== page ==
For a true outdoors experience, there are no limits to the benefits of a trusty compass, backpack and walking stick.
The compass on your wrist
A compass is the standard tool for guiding your way in the wild, but you don’t always have one at hand. And that can be a problem when you want to find your way out of the wilderness before a bear or bobcat finds you. Luckily, your wristwatch and the sun can come to your rescue, so use them to get your bearings. Here’s how:
- Point your watch so that the hour hand faces the direction of the sun.
- Find the midpoint of the smallest section on the watch face between the hour hand and 12 o’clock — and you’ve found due south. An example: If it’s four o’clock, due south is midway between the four and the 12, at the two; if it’s 10 o’clock, due south is midway between the 10 and the 12, at the 11.
- When daylight savings time is in effect, add an hour. So, if it’s four o’clock, point the five at the sun, and you’ll see that the midpoint between the two and the three points due south.
Mr. Nelson’s backpack
In the spring of 1920, Lloyd Nelson, inventor of the modern backpack, set off to explore the Alaska wilderness for oil. After an Indian lent him a sealskin pouch stretched across willow sticks strapped to the back, Nelson decided his fortune might lie instead in designing a pack that could be carried over the shoulders for support and comfort. Soon he was sitting in his basement sewing together canvas packs and mounting them on wooden boards. Before too long, forest rangers and Boy Scouts were toting what was then known as Trapper Nelson’s Indian Pack Boards. In the 1960s, backpacks began showing up in college bookstores, where they were an instant and enduring hit with students setting off to explore the world.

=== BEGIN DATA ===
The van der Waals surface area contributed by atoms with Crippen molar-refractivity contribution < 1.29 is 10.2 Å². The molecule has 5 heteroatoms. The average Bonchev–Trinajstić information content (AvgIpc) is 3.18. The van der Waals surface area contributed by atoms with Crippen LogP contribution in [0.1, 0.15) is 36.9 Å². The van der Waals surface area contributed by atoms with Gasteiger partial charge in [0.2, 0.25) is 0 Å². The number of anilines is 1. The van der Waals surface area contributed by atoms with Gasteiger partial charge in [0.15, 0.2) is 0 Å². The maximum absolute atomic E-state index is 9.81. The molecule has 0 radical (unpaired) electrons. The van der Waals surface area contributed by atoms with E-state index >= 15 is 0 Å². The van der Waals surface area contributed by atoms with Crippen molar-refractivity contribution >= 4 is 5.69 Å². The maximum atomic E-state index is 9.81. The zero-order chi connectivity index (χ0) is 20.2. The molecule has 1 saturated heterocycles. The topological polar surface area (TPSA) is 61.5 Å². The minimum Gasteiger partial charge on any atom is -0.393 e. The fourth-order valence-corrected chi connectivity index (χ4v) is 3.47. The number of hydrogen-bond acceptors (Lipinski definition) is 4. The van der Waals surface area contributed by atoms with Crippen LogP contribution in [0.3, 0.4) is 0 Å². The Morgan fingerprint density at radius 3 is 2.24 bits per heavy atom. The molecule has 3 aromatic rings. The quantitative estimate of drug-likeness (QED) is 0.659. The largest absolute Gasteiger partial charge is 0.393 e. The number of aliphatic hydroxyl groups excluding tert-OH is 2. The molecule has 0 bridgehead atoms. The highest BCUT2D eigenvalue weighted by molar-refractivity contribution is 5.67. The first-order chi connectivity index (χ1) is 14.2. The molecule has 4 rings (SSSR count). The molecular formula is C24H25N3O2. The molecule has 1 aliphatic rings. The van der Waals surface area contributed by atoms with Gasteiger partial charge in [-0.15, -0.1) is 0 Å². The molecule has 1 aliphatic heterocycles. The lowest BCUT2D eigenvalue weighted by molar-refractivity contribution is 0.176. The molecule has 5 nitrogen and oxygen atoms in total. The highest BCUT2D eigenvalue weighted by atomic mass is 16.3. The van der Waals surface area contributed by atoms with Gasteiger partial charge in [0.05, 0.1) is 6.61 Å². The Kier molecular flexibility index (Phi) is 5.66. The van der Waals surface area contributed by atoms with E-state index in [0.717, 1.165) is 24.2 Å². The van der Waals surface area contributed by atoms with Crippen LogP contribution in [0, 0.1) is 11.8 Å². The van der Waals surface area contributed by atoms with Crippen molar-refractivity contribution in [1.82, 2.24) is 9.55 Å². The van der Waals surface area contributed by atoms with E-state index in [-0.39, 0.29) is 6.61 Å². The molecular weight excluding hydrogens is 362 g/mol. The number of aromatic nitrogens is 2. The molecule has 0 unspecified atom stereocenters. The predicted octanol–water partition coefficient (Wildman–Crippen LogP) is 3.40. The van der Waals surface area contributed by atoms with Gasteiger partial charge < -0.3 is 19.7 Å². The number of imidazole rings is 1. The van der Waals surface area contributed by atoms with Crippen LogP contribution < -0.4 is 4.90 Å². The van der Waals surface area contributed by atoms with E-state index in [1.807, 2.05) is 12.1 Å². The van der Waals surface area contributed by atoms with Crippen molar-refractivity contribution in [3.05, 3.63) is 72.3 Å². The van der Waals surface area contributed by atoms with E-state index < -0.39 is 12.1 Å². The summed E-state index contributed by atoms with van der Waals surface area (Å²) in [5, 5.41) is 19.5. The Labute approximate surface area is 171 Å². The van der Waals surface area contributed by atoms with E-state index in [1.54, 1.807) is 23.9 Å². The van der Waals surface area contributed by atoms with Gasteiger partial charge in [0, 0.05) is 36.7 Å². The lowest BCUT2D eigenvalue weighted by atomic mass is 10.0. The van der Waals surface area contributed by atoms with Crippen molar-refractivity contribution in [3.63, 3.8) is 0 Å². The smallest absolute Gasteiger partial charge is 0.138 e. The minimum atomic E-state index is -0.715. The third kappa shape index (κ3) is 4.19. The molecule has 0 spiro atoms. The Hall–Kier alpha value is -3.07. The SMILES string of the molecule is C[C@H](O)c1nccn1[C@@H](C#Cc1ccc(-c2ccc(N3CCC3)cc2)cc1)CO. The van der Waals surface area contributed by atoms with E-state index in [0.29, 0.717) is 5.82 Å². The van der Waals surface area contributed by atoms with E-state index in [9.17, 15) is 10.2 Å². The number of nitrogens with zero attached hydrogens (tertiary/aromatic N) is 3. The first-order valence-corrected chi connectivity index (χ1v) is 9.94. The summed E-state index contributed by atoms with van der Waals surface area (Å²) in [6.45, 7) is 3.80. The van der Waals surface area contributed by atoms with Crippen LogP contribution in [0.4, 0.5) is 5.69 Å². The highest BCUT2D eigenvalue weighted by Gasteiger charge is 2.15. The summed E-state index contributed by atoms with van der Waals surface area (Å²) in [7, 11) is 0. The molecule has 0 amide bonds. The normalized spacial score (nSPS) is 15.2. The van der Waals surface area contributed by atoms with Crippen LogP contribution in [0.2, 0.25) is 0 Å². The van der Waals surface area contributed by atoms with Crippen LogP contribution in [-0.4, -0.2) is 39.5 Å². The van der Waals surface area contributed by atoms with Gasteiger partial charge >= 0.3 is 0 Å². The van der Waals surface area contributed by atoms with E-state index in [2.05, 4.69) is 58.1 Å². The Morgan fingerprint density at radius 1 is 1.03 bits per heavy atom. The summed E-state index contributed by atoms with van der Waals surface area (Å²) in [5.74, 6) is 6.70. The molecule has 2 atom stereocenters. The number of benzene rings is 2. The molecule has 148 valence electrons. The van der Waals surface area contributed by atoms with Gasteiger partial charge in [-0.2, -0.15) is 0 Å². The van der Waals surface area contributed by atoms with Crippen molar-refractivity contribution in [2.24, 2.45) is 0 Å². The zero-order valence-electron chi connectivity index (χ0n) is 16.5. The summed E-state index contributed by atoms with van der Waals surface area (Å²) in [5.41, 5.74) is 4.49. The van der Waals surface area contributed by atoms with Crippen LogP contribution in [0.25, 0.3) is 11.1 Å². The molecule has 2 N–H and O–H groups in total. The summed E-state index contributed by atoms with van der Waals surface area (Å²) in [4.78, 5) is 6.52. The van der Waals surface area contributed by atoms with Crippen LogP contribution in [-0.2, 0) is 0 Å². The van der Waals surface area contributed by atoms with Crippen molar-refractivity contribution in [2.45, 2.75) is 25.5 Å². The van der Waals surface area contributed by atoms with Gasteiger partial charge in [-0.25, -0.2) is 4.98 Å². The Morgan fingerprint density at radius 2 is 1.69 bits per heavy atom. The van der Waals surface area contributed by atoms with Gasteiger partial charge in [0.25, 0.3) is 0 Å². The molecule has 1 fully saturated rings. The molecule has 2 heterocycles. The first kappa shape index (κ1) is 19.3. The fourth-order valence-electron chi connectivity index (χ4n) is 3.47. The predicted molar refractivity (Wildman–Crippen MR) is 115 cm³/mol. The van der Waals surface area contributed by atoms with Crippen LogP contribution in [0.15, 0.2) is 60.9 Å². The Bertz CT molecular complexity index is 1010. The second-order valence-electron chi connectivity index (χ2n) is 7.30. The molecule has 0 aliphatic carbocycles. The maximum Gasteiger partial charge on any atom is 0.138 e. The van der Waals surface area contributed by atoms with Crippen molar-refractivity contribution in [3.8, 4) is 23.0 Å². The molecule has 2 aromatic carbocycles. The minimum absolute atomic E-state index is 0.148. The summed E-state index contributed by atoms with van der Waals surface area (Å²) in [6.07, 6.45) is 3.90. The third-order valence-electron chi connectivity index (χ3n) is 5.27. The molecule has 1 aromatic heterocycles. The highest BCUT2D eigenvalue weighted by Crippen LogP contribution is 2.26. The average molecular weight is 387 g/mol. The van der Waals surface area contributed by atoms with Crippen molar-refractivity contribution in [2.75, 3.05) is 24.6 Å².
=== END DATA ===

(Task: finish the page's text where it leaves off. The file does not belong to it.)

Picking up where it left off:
The merits of a walking stick
The humble piece of gear known as the walking stick is easy to come by and needn’t cost you a penny. It can also make you feel like the lord of the manor or one of those stalwarts who hike the entirety of the Appalachian Trail.
How to obtain one? Just find a suitable piece of wood that’s not too heavy, easy to hold on to, and, so that it won’t be unwieldy, no taller than you are — a broomstick, a fallen branch, a dowel, or a piece of thick moulding. If you want to get fancy, carve convenient hand grips in the stick and sand the wood down and varnish it. Or visit your local vintage shop and walk away in style. Among the stick’s many merits are these:
- A stick helps you keep your balance when you’re out walking, especially when you cross streams and rocky terrain.
- It reduces stress on your knees, legs, hips, and back as you climb uphill.
- It’s a handy poking stick for checking crevices, ledges, tall grass and underbrush for snakes and other creepy-crawly creatures.
The stick needn’t sit idle when you aren’t walking. You can use it to lean against when you want to stop and enjoy the scenery; as a pole to hold up a tent or tarp; and as a prop to keep a heavy backpack from falling over when you set it down.
There’s nothing like the great outdoors and these three must-haves will have you really prepared for your next hike or camping trip.